- English and maths studied to 18 as PM backs key recommendation of Times Education Commission.
- Rishi Sunak is drawing up plans for a radical reform of A-levels with a new style of British baccalaureate under which children would study more subjects after the age of 16.
The prime minister is expected to set out proposals to move towards a more continental-style system of education.
Under the reforms being drawn up in No 10, children would be required to study a wider range of subjects in post-16 education, and English and maths would become compulsory up until the age of 18. Sunak’s plan endorses a key recommendation of The Times Education Commission, which in its report last year called for a British baccalaureate that included “broader academic and vocational qualifications at 18”.
The prime minister also wants to create a network of “world-class” technical institutions with links to industry and modelled on the Russell Group of leading universities, with the power to award degrees. It is unclear if this will form part of the announcement.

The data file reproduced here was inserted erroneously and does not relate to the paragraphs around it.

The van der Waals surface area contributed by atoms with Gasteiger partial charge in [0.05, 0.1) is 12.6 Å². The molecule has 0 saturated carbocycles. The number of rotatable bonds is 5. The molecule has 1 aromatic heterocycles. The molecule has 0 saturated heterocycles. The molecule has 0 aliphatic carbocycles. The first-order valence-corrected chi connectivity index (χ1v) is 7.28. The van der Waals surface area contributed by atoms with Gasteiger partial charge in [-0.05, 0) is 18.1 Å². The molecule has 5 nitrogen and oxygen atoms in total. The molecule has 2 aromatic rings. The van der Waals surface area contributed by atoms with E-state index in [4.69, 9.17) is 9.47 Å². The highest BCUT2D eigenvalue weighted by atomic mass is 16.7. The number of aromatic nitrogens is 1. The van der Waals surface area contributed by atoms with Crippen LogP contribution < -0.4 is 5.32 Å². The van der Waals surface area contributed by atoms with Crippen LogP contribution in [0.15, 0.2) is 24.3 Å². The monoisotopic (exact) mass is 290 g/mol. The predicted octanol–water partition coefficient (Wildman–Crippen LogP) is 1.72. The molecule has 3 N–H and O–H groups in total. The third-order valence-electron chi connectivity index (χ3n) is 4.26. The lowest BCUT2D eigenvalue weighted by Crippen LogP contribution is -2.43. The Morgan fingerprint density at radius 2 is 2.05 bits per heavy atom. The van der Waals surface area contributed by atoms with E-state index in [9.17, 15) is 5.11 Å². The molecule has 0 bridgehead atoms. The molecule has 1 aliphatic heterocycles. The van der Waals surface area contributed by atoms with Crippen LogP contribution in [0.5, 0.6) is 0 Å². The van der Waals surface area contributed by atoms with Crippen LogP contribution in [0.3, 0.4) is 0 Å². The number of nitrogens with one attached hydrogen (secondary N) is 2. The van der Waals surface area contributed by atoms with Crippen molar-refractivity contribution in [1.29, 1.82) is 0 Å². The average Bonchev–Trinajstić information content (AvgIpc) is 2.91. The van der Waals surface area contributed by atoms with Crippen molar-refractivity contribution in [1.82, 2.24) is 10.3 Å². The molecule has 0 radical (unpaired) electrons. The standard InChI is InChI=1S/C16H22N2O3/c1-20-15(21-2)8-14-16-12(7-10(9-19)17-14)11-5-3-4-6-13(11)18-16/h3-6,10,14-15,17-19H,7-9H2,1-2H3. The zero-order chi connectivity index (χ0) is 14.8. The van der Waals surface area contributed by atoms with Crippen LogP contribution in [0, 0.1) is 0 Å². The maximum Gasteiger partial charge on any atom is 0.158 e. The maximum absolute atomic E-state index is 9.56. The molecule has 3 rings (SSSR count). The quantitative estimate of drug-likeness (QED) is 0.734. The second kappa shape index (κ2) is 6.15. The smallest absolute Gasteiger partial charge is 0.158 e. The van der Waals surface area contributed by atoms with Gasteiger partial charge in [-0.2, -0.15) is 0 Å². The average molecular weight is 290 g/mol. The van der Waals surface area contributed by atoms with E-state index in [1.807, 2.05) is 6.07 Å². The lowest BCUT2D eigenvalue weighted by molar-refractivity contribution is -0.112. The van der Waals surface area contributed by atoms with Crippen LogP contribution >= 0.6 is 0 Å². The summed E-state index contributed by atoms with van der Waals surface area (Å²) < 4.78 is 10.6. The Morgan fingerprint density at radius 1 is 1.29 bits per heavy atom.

A Department for Education spokesman said, “We have already taken steps to reform the post-16 qualifications landscape, including reforming technical education and delivering millions of new high-quality apprenticeships.
“Alongside this, we have set out bold plans to ensure that every young person studies some form of maths up to the age of 18 to give them the skills they need to succeed in the jobs of the future”.
The Times Education Commission’s final report, published in June last year, also called for a slimmed-down set of exams at 16.
It also proposed a cadre of career academies, elite technical sixth forms with close links to industry, a significant boost to early years funding and a greater use of technology and artificial intelligence in schools.
A British baccalaureate was supported by business leaders, scientists and cultural figures. Source: The Times and Sunday Times